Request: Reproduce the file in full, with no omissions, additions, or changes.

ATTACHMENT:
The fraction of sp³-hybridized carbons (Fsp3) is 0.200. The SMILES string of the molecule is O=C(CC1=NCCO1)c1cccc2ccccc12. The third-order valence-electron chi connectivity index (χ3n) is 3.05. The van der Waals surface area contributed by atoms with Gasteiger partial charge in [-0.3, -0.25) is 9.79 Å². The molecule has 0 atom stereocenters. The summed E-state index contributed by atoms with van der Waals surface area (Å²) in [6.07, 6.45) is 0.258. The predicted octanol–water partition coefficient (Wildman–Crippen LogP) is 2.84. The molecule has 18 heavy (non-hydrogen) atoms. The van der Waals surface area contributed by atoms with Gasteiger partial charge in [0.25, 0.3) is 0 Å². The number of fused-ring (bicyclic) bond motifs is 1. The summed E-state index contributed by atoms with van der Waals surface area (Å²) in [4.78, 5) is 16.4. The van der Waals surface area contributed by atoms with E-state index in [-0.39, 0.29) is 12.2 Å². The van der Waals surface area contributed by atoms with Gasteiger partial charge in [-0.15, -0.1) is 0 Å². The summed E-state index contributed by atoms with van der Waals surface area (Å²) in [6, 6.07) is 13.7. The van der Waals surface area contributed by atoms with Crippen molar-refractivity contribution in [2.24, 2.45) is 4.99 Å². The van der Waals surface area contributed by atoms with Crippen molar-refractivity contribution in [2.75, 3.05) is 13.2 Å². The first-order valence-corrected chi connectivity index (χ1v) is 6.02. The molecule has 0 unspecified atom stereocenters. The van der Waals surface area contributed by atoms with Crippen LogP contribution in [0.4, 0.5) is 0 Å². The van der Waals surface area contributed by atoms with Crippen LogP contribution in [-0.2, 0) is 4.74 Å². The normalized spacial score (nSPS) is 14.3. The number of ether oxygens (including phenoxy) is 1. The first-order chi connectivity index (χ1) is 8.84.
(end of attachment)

The fraction of sp³-hybridized carbons (Fsp3) is 0.200. The SMILES string of the molecule is O=C(CC1=NCCO1)c1cccc2ccccc12. The third-order valence-electron chi connectivity index (χ3n) is 3.05. The van der Waals surface area contributed by atoms with Gasteiger partial charge in [-0.3, -0.25) is 9.79 Å². The molecule has 0 atom stereocenters. The summed E-state index contributed by atoms with van der Waals surface area (Å²) in [6.07, 6.45) is 0.258. The predicted octanol–water partition coefficient (Wildman–Crippen LogP) is 2.84. The molecule has 18 heavy (non-hydrogen) atoms. The van der Waals surface area contributed by atoms with Gasteiger partial charge in [0.25, 0.3) is 0 Å². The number of fused-ring (bicyclic) bond motifs is 1. The summed E-state index contributed by atoms with van der Waals surface area (Å²) in [4.78, 5) is 16.4. The van der Waals surface area contributed by atoms with E-state index in [-0.39, 0.29) is 12.2 Å². The van der Waals surface area contributed by atoms with Gasteiger partial charge in [-0.15, -0.1) is 0 Å². The summed E-state index contributed by atoms with van der Waals surface area (Å²) in [6, 6.07) is 13.7. The van der Waals surface area contributed by atoms with Crippen molar-refractivity contribution in [2.24, 2.45) is 4.99 Å². The van der Waals surface area contributed by atoms with Crippen molar-refractivity contribution in [2.75, 3.05) is 13.2 Å². The first-order valence-corrected chi connectivity index (χ1v) is 6.02. The molecule has 0 unspecified atom stereocenters. The van der Waals surface area contributed by atoms with Crippen LogP contribution in [0.4, 0.5) is 0 Å². The van der Waals surface area contributed by atoms with Crippen LogP contribution in [-0.2, 0) is 4.74 Å². The normalized spacial score (nSPS) is 14.3. The number of ether oxygens (including phenoxy) is 1. The first-order chi connectivity index (χ1) is 8.84.